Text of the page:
In [b:A Door into Ocean|121606|A Door Into Ocean|Joan Slonczewski|http://d202m5krfqbpi5.cloudfront.net/books/1312029708s/121606.jpg|2640708] Slonczewski used the view points of characters from capitalist Valedon to introduce the communal-living, all female pacifists of Shora. The main plot was tension between Valedon's economic coercion and the Sharers' aim to never cause harm, and it culminated in the question of whether aliens (or rather, people with a completely alien view point that would destroy everything one values) were still too human to be harmed. The next book, [b:Daughter of Elysium|121608|Daughter of Elysium|Joan Slonczewski|http://d202m5krfqbpi5.cloudfront.net/books/1202489024s/121608.jpg|117082], is set thousands of years later, when both the Sharers and Valedon are part of an intergalactic network of treaties and trade. Thousands of years after that comes [b:The Children Star|121607|The Children Star|Joan Slonczewski|http://d202m5krfqbpi5.cloudfront.net/books/1312055902s/121607.jpg|117081], centered around a small colony of orphans trying to create a life for themselves on an alien planet. Prokaryon is inhospitable to outside life but seems to have no sapient creatures...except that the trees are planted in rows, the mountains crafted in pleasing shapes, and brush fires are immediately extinguished with targeted rain storms. The colonists are convinced that Prokaryon harbors some alien intelligence, but unless they can prove it the entire planet will be terraformed for use by the teaming, starving masses back home.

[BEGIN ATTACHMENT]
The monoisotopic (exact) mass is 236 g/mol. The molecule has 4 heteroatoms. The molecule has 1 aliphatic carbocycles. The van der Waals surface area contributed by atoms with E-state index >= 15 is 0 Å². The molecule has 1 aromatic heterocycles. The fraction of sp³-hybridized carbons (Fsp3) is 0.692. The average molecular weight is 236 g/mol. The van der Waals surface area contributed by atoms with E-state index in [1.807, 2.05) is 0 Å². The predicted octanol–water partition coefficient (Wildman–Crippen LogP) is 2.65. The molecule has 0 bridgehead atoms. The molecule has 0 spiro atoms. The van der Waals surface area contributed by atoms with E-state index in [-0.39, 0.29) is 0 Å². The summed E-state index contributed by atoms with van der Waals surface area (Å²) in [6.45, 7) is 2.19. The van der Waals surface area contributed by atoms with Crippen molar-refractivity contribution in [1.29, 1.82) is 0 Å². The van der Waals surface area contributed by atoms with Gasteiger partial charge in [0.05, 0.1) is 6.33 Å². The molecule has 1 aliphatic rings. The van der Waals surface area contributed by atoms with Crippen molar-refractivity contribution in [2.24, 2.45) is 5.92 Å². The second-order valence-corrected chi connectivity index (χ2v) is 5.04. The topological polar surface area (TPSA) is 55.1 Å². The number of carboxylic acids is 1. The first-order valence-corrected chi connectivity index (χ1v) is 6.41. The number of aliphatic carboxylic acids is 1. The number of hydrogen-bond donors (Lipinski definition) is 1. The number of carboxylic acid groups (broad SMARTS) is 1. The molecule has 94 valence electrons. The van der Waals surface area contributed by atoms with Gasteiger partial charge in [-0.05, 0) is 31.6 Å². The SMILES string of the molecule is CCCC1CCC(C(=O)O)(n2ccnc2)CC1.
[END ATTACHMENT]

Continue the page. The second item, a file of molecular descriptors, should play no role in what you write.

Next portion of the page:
Slonczewski's characters always have well-drawn interior lives. Their conversations range from philosophy to child care arrangements, with each given as much weight as the other. (And I do love that there are some many different family styles presented in these books, from 1 man& 1 woman with biological children to single parents to adoptive parents to people parenting with friends or same sex lovers to the Elysians, whose children are raised in creches by robots.) The ethics and thought experiments she sets up in her books are even more fascinating. In her first book the reader is asked to consider whether aliens are human; in the next, whether machines are. This book makes the question more difficult still: it introduces us to microbes capable of communicating with or even controlling other living beings, and we must again decide whether these creatures, which live on a time scale in miniature to us but have the power to reshape our minds or very flesh, should have the same rights and respect as given other intelligent beings.
Slonczewski writes incredibly thoughtful, fascinating thought experiments, and powers them with likable characters and enough plot to keep the pages turning. I wish more people read these books!